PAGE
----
Photo: Sean Turpin
Inspirational charity fundraiser Kevin Webber visited the Horsfall Stadium yesterday prior to the match against Kidderminster Harriers.
Kevin, who was diagnosed with terminal prostate cancer four years ago, embarked on a quest to walk to several of the Vanarama National League grounds in order to raise money and awareness for Prostate Cancer UK.
The walk, which saw Kevin visit grounds all over the north of England, concluded when he arrived at The Shay for yesterday’s televised National League clash between F.C Halifax Town and Chesterfield.
However, before visiting Halifax, he was welcomed to the Horsfall Stadium for his penultimate ground visit.
After being presented with a Bradford (Park Avenue) replica home shirt and treatment from the club’s medical team, he prepared himself for the walk to Halifax with some food that had been donated by local businesses Regal Bakery and Tiffin Foods.
Kevin then sat down with us to tell his story and explain the reasoning behind the mammoth challenge:
“I was diagnosed with terminal prostate cancer four years ago and they said I might only live for two years. After spending a couple of months crying, I worked out that I could spend the rest of my life crying or I could try and do something with my life.
“I used to run a bit but I realised I could run a lot more so I started running. I ran across the Sahara three times, I’ve ran across the Arctic, and I’ve done loads of races in countries I never thought I’d go to. Inspired by Jeff Stelling, who does marathons for Prostate Cancer UK, I then ran from AFC Wimbledon to Wembley with him.
“I then realised that even as well as running, I can walk as well so in the following year I did fifteen with Jeff. That inspired me again so then I started getting from people from work to do marathon walks and we did seven in seven days this year.
“On one of those walks, I met Michael Tattersall (CEO of the National League) and he said that he knew more about prostate cancer than he did before. He told me that the National League should be supporting Prostate Cancer UK more and he suggested that the charity could become the league’s headline national charity. I asked him what I could do for him and we came up with the idea that I could walk round some of the league’s grounds.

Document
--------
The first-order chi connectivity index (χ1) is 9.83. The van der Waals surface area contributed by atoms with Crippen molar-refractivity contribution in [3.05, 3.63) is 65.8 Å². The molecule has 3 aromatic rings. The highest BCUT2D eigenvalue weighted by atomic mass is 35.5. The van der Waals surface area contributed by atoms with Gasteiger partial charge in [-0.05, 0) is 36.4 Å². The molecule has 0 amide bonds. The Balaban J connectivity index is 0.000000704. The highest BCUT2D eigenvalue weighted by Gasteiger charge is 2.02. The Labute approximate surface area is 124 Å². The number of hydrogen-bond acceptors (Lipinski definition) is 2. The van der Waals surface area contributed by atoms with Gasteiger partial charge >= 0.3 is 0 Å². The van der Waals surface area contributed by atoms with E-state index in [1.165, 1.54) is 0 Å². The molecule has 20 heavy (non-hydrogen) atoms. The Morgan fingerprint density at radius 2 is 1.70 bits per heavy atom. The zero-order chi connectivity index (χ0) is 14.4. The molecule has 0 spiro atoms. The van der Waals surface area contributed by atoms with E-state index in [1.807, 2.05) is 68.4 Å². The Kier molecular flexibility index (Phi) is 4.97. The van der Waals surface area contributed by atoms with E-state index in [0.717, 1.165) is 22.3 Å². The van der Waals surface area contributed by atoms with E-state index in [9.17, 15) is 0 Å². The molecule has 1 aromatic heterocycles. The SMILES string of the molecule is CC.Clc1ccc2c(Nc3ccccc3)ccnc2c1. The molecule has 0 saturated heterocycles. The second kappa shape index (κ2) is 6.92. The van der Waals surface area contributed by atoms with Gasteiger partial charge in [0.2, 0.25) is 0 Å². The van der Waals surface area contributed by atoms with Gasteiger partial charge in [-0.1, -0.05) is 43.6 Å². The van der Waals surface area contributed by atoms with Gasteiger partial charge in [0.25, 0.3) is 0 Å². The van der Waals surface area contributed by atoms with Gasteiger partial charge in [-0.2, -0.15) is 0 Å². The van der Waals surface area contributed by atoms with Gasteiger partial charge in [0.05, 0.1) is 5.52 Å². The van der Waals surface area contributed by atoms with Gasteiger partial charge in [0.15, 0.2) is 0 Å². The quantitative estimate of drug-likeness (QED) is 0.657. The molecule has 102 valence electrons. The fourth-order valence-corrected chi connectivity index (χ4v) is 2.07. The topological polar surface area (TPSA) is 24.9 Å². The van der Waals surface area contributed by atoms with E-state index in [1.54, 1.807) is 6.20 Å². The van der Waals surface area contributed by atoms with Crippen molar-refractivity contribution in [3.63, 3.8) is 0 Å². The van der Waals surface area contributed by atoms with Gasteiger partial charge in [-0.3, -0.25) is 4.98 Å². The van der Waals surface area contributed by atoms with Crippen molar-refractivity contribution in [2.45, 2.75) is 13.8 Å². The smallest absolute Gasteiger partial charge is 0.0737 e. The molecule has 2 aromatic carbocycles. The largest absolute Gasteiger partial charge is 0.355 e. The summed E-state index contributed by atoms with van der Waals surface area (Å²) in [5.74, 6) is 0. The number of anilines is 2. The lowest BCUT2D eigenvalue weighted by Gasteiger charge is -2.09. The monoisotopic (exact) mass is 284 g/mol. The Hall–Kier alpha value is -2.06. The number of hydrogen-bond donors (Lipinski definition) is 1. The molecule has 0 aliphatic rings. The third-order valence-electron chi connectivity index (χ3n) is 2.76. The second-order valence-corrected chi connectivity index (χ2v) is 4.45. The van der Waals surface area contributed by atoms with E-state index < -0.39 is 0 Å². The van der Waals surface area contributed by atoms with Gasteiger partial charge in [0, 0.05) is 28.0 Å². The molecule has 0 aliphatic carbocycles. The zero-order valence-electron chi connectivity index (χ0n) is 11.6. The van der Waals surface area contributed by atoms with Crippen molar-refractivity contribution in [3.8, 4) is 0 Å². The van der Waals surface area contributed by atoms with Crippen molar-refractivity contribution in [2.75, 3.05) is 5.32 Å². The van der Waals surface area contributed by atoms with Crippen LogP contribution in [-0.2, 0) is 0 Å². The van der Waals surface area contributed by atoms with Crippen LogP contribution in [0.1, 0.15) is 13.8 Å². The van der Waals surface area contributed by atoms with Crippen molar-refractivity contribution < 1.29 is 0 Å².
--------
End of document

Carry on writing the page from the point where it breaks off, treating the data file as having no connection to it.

“Vanarama then kindly started donating £50 to the charity every time a car or van is leased from them and that will have produced a big number that will be presented to the charity at the F.C Halifax Town match this afternoon. They asked me to receive the cheque at the game and it was then that I decided to walk to the game from the local club.
“I started at Blyth Spartans and I’ve been to Gateshead, Hartlepool United, Spennymoor Town, Harrogate Town, Darlington, York City, Guiseley and I’m now here at Bradford (Park Avenue).
“What’s been amazing is that without exception, there’s been someone at each club that I’ve touched in a way I didn’t even think was possible.
“My march was delayed for an hour as I was asked to speak to Harrogate Town’s first-team and I spoke to them all about prostate cancer. Luckily, they’re too young to get prostate cancer but they have dads, granddads and uncles. One in eight men get prostate cancer. If you’re black, it’s one in four men. If you have a relative with prostate cancer, it’s one in four. One man dies from the illness once every forty-five minutes. It’s a scary thing and it’s really important that we get the message out there.
“I’ve loved the walk. I’m a bit tired and my feet are sore but every bit of pain is worth it and I just hope that someone, somewhere, has realised that they’re maybe going to the toilet a lot and decide to go the doctors. Sadly, they might have prostate cancer but if they go early, they will live. Unfortunately, I will die but it’s a very curable illness if you go early enough and that’s why awareness is so important.”